CIOs becoming COOs is a natural evolution and the additional responsibilities is a natural evolution for business, says Richard Warner, now COO of insurance and financial services provider LV=. Warner stepped up to COO in February of this year having been CIO of south coast based LV= since January 2011.
“The role been broad for a while, I picked up human resources (HR) last year,” Warner tells Horizon of how he has been moving towards an operations role. “I have technology, supply chain, property, HR and strategy support, so it is a broad church of activity.
“The balance of my time was on the strategy and the technology that will leverage the strategy. As I am a member of the executive leadership committee it is about developing the evolution of the business.”
As CIO of LV=, a role he took on following a 20 year career with Accenture, Warner created a department of the CIO, with CIO standing for: Change, Innovation, Operations. Warner and his team not only operated the technology LV= uses, but also the procurement and buildings portfolio.
As COO and as an executive committee leader Warner said the focus for he and his team is less about operating technology as understanding how technology will impact the mutual insurance business best known for consumer products such as car and household cover.
“We are developing a renewed purpose around what our strategic themes are and how does technology play a role in that,” he says. Some major technology delivery continues to be part of his role, LV= is making a significant investment in Guidewire, the insurance business process technology provider. Warner says Guidewire will provide the foundations for a series of digital channel developments and his team are supporting this piece of work.
In November 2016 LV= recruited Jonathan Mansley as Head of Digital Strategy and Proposition. Mansley joined LV= from market rivals Aviva where he had held a number of digital roles since 2007 and had previously been with bankers MBNA in a marketing role.
Warner describes recent recruitments to LV= as the business “recruiting a team that get the way the economy and society is changing”.
Insurance is a sector that is ripe for disruption and a number of entrants are challenging established players like Aviva and LV=. Here in the UK Neos has an Internet of Things (IoT) offering as its founder Matt Poll recently described to this title’s podcast and events. Root is a US startup that offers Tesla drivers lower insurance if they use the autonomous Autopilot option more. As autonomous car technology increases and trickles down from luxury brands like Tesla it could be a disruption to insuring young drivers who are a high risk. Warner sites Lemonade in the US, a home insurance provider that uses mobile phone cameras to increase the speed of the claims process and believes that making a claim by camera will increase the honesty of the claim maker and lower the risk to Lemonade, which then pays its annual surplus to charity rather than increasing profit margins.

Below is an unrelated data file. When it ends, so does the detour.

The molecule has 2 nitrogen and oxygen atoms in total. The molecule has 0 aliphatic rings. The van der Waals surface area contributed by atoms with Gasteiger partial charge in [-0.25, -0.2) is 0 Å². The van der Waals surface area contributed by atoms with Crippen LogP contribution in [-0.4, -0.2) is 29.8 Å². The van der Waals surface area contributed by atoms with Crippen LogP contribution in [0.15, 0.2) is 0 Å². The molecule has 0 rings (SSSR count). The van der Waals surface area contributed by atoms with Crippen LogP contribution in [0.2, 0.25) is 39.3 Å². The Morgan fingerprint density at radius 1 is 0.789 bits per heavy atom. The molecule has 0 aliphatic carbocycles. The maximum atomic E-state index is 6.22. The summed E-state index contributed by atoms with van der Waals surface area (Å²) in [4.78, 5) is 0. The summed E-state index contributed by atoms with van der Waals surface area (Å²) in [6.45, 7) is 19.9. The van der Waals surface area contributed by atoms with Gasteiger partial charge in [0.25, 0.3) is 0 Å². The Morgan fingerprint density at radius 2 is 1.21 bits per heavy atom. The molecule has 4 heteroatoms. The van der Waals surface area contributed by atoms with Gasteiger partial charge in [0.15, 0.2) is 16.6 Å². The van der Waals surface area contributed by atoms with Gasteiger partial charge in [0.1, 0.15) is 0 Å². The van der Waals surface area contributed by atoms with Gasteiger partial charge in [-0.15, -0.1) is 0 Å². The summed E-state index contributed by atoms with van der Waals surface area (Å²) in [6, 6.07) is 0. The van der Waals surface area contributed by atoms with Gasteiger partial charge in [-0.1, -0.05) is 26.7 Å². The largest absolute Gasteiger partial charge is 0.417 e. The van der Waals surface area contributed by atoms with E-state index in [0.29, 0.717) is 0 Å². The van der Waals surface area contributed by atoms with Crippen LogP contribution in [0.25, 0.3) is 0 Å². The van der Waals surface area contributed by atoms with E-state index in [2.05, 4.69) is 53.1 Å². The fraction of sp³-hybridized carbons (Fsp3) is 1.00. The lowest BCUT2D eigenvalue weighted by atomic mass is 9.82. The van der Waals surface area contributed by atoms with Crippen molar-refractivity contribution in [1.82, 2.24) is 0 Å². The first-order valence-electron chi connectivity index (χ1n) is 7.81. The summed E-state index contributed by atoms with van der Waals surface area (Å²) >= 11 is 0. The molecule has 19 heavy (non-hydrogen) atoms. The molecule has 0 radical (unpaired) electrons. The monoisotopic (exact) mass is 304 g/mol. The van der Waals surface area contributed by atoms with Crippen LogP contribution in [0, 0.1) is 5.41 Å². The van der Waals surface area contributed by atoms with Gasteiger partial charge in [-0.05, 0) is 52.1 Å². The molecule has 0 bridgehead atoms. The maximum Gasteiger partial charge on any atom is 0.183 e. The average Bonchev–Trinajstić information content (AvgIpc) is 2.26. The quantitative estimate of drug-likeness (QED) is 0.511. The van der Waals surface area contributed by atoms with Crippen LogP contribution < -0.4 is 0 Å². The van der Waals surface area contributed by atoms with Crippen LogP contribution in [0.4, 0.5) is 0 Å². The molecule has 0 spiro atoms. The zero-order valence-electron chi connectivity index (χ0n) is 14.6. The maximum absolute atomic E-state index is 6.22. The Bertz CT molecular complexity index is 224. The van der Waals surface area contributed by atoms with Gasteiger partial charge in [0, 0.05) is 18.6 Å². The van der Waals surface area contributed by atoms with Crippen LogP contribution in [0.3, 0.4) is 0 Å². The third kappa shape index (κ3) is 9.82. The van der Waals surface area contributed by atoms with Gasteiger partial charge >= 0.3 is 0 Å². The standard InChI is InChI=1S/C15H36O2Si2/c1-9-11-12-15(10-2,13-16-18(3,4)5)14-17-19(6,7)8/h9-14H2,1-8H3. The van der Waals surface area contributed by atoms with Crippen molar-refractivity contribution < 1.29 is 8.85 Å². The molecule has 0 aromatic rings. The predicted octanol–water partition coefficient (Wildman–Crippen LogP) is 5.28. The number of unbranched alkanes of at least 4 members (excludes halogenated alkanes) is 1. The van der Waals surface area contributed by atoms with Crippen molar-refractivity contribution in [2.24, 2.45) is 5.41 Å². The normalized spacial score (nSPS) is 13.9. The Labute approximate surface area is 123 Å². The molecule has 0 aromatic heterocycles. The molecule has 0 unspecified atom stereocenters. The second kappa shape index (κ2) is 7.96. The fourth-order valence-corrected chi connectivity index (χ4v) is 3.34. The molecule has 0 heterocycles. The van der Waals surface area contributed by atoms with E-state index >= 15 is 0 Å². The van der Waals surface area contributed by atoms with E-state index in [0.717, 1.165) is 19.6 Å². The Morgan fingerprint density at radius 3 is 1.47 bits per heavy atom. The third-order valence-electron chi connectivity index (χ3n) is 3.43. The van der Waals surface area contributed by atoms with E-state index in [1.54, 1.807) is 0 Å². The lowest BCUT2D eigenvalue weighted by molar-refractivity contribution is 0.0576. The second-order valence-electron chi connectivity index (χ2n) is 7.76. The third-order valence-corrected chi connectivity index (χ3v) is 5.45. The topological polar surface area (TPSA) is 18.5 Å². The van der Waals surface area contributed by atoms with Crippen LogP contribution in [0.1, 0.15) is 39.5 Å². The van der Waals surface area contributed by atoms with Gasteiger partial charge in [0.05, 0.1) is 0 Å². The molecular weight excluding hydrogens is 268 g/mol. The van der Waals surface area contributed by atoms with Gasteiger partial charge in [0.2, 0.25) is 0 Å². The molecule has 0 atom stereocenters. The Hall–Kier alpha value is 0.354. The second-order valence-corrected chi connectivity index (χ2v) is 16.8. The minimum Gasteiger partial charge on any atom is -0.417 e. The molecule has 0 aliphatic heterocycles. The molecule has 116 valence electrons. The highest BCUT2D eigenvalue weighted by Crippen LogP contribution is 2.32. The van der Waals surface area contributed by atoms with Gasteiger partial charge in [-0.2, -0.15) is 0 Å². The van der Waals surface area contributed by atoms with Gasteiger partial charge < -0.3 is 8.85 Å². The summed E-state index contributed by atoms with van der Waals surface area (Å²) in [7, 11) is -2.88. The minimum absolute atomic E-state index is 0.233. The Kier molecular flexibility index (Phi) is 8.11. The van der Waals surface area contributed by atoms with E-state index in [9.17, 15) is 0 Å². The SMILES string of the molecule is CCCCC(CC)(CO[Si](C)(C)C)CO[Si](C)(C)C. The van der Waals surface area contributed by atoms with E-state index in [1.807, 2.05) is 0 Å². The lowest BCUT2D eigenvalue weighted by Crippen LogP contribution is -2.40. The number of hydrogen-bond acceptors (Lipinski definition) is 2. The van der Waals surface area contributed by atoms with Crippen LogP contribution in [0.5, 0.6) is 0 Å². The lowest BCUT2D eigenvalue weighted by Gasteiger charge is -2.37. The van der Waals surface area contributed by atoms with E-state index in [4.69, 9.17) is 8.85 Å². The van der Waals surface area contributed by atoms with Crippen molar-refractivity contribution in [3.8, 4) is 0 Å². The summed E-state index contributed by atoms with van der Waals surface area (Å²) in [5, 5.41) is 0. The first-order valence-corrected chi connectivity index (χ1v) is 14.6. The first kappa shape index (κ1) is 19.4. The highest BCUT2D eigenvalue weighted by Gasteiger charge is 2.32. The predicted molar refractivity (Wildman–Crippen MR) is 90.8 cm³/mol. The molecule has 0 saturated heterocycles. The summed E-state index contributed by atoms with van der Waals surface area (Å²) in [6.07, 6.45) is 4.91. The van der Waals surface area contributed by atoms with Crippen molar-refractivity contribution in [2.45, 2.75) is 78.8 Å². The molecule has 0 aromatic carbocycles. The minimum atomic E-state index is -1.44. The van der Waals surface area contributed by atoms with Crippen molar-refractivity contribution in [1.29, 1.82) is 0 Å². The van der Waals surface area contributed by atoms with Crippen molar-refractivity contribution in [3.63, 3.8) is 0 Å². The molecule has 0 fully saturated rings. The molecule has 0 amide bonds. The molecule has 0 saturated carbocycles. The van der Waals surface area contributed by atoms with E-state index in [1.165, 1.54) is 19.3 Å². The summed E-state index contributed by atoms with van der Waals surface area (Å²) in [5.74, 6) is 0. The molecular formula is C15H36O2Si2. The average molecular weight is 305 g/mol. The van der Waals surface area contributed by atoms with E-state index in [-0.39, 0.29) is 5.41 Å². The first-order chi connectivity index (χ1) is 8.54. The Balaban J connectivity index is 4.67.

“We may have to give up some things that we have held dear for a long time,” Warner says of how cultural values of established players will have to change in the face of Neos, Root and Lemonade. As COO Warner says he will be focusing on “what is our revised purpose. We will reinvent our business to reflect the way our customers live.” Warner has always been a business technology leader that looked beyond the horizon and has spoken at this scribe’s events about the impact of autonomous cars and in this interview said he and LV= were considering how artificial intelligence (AI), robotics and machine learning will change customer behaviour and the operations of an insurance business. Warner says that as a mutual business, the ability to adapt to changes in society is easier than for large publicly owned insurance providers.
“The design of the product and ultimately the way we run the business will change,” he says.
Warner has already taken the senior leadership team to Silicon Valley to see how disruptive technology will be to their sector. “It is an industry backed by billions in capital and if they see a problem, they will solve it. We met an MIT and Yale professor who was on his seventh successful startup,” Warner says. LV= met firms pushing the boundaries of data, customer insight, AI and wearable devices.
Warner has also been working with Fluxx and Cluster the product development and SME introduction businesses. “It is a helpful alternative to doing primary research yourself all the time,” he says of working with Clustre.
“We will have to move at a different pace and get the business to flip from ‘how do I make the carriage go faster?’ Instead to ask themselves ‘how would you think differently’ to solve problems, because if you don’t someone else will. Then it is how do we re-tool the business and build new capabilities and develop new leadership capabilities, so the HR bit of my COO role is very useful,” he says of the culture change.
On new leadership skills, Warner says business and technology leaders in insurance will need to “balance risk in their heads, as the speed that business moves at will be very different.”
LV= has already been in a position to benefit from disruption and invested in Wealth Wizards, a robo-advisor service for customers that need advice on how to invest their pension income and a low cost alternative to an independent financial advisor (IFA). “Mortgage and pension are two of the biggest financial decisions you will make,” Warner says of how LV= sees technology disrupting the big chapters in life.
Through its relationship with Fluxx LV= has begun a more test and learn culture and, with Fluxx, it has created test websites for new product ideas to see how the customer base would react and has been pleased with the results.